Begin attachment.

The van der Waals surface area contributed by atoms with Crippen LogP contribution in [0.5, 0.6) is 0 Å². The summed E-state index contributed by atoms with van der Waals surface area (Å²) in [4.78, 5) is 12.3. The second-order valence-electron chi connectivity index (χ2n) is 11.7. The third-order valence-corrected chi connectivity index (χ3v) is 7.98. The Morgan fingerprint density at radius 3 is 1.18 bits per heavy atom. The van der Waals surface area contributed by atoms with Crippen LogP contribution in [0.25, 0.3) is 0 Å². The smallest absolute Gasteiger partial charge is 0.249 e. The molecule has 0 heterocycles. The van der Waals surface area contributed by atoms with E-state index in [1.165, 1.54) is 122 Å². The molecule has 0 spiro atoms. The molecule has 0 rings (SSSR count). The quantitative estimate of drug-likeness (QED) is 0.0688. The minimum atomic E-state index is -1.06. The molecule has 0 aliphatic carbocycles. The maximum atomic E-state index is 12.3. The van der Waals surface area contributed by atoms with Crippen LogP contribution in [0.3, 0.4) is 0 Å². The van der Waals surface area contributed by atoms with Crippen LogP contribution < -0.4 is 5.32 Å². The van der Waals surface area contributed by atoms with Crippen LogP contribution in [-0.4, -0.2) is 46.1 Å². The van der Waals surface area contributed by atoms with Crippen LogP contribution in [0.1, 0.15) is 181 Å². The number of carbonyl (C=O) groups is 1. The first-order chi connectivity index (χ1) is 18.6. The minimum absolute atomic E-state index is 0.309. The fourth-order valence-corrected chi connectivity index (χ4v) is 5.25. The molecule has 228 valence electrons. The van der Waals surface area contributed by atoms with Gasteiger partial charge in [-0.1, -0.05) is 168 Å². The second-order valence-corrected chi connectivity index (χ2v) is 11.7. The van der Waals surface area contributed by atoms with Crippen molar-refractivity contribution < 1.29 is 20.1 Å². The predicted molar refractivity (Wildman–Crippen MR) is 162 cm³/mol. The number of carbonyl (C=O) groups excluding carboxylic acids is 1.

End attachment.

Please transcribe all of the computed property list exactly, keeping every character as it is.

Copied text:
The van der Waals surface area contributed by atoms with Crippen LogP contribution in [0.5, 0.6) is 0 Å². The summed E-state index contributed by atoms with van der Waals surface area (Å²) in [4.78, 5) is 12.3. The second-order valence-electron chi connectivity index (χ2n) is 11.7. The third-order valence-corrected chi connectivity index (χ3v) is 7.98. The Morgan fingerprint density at radius 3 is 1.18 bits per heavy atom. The van der Waals surface area contributed by atoms with Crippen LogP contribution in [0.25, 0.3) is 0 Å². The smallest absolute Gasteiger partial charge is 0.249 e. The molecule has 0 heterocycles. The van der Waals surface area contributed by atoms with E-state index in [1.165, 1.54) is 122 Å². The molecule has 0 spiro atoms. The molecule has 0 rings (SSSR count). The quantitative estimate of drug-likeness (QED) is 0.0688. The minimum atomic E-state index is -1.06. The molecule has 0 aliphatic carbocycles. The maximum atomic E-state index is 12.3. The van der Waals surface area contributed by atoms with Crippen LogP contribution in [0.3, 0.4) is 0 Å². The van der Waals surface area contributed by atoms with Crippen LogP contribution < -0.4 is 5.32 Å². The van der Waals surface area contributed by atoms with Crippen LogP contribution in [-0.4, -0.2) is 46.1 Å². The van der Waals surface area contributed by atoms with Crippen LogP contribution in [0.1, 0.15) is 181 Å². The number of carbonyl (C=O) groups is 1. The first-order chi connectivity index (χ1) is 18.6. The minimum absolute atomic E-state index is 0.309. The fourth-order valence-corrected chi connectivity index (χ4v) is 5.25. The molecule has 228 valence electrons. The van der Waals surface area contributed by atoms with Gasteiger partial charge in [-0.1, -0.05) is 168 Å². The second-order valence-corrected chi connectivity index (χ2v) is 11.7. The van der Waals surface area contributed by atoms with Crippen molar-refractivity contribution < 1.29 is 20.1 Å². The predicted molar refractivity (Wildman–Crippen MR) is 162 cm³/mol. The number of carbonyl (C=O) groups excluding carboxylic acids is 1.